More than 100 unique exploits of a WinRAR bug have been identified since security researchers discovered a 19-year-old vulnerability in the file compression system.

Antivirus products may not immediately recognize persistent malware installed via the code execution flaw in the Windows-based utility, which was initially uncovered by Check Point. In a recent blog post, McAfee researchers noted that attackers are mostly targeting U.S. users, hoping to reach them before they install a patch that was released late last month.

WinRAR Bug Puts 500 Million Users at Risk

With a series of screenshots, McAfee illustrated a typical exploit that leveraged an illegal version of “thank u, next,” the hit song by pop singer Ariana Grande. Threat actors set up a payload containing malware in the Startup folder while a version of WinRAR containing the flaw extracted the MP3 file to a download folder.

User Account Control does not apply in this case, the researchers added, which means a user wouldn’t get a signal that the payload was installed. Once the system reboots, the malware starts running.

WinRAR is a popular tool with an estimated 500 million users, which means the scope for threat actors to pursue exploits is particularly large. It’s also common to see bootlegs such as the Ariana Grande song widely available on underground forums and torrent sites, which can provide plenty of opportunity to take advantage of the flaw.

No, Thank You: How to Avoid the WinRAR Bug

While the best recourse for most users is to simply avoid suspicious downloads and apply the patched version, WinRAR 5.70, that may not be enough to protect entire organizations. According to IBM experts, there is often a disconnect between IT security teams and operations teams when it comes to information related to critical software patches.

With the right patch posture reporting tools, security professionals can conduct a comprehensive assessment of devices that may be vulnerable to something like the WinRAR bug, then filter and sort data based on the most appropriate remediation priority. Given how quickly threat actors are trying to capitalize on this flaw, there’s no time to lose.

More from

Bridging the 3.4 Million Workforce Gap in Cybersecurity

As new cybersecurity threats continue to loom, the industry is running short of workers to face them. The 2022 (ISC)2 Cybersecurity Workforce Study identified a 3.4 million worldwide cybersecurity worker gap; the total existing workforce is estimated at 4.7 million. Yet despite adding workers this past year, that gap continued to widen.Nearly 12,000 participants in that study felt that additional staff would have a hugely positive impact on their ability to perform their duties. More hires would boost proper risk…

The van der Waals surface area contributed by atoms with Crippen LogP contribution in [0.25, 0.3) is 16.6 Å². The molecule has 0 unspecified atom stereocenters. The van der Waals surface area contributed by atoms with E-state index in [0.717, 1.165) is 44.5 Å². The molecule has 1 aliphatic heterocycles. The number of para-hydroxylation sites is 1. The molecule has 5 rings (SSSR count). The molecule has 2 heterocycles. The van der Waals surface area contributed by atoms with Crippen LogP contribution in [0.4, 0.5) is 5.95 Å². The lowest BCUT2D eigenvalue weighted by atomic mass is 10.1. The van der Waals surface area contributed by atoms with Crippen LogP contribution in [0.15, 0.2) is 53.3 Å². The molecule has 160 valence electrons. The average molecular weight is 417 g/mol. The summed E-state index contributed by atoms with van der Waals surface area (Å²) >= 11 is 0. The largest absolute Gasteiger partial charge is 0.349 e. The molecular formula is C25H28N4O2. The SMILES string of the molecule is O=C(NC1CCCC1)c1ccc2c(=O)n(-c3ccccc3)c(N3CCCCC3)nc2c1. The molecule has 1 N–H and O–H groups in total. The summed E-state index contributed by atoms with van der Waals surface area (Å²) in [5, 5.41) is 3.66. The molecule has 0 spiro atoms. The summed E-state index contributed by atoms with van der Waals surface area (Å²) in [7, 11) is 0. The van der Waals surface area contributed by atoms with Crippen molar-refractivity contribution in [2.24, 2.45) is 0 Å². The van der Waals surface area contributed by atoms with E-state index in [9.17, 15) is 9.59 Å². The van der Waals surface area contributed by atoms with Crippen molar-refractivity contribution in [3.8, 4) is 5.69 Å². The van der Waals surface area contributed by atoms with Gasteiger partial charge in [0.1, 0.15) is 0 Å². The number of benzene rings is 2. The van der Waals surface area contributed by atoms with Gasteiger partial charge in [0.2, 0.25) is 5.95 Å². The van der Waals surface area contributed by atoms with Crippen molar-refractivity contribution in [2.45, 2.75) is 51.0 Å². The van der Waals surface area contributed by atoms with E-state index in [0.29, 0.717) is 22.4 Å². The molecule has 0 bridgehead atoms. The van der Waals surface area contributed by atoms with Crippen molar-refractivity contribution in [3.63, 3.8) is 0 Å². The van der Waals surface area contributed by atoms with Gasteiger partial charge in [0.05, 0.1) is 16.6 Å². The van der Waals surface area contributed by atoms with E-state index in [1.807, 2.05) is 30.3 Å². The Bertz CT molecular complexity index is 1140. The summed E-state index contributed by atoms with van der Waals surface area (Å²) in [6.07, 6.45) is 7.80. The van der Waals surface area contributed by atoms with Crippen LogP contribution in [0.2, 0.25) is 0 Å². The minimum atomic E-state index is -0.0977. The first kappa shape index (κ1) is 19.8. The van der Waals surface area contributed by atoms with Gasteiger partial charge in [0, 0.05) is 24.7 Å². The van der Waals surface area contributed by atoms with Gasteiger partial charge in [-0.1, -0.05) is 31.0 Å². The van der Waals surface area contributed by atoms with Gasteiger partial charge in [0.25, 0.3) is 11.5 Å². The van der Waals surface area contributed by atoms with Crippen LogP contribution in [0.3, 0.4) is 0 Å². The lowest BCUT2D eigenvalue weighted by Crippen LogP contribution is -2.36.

The Evolution of Antivirus Software to Face Modern Threats

Over the years, endpoint security has evolved from primitive antivirus software to more sophisticated next-generation platforms employing advanced technology and better endpoint detection and response.  Because of the increased threat that modern cyberattacks pose, experts are exploring more elegant ways of keeping data safe from threats.Signature-Based Antivirus SoftwareSignature-based detection is the use of footprints to identify malware. All programs, applications, software and files have a digital footprint. Buried within their code, these digital footprints or signatures are unique to the respective…

How Do Threat Hunters Keep Organizations Safe?

Neil Wyler started his job amid an ongoing cyberattack. As a threat hunter, he helped his client discover that millions of records had been stolen over four months. Even though his client used sophisticated tools, its threat-hunting technology did not detect the attack because the transactions looked normal. But with Wyler’s expertise, he was able to realize that data was leaving the environment as well as entering the system. His efforts saved the company from suffering even more damage and…

The White House on Quantum Encryption and IoT Labels

A recent White House Fact Sheet outlined the current and future U.S. cybersecurity priorities. While most of the topics covered were in line with expectations, others drew more attention. The emphasis on critical infrastructure protection is clearly a top national priority. However, the plan is to create a labeling system for IoT devices, identifying the ones with the highest cybersecurity standards. Few expected that news. The topic of quantum-resistant encryption reveals that such concerns may become a reality sooner than…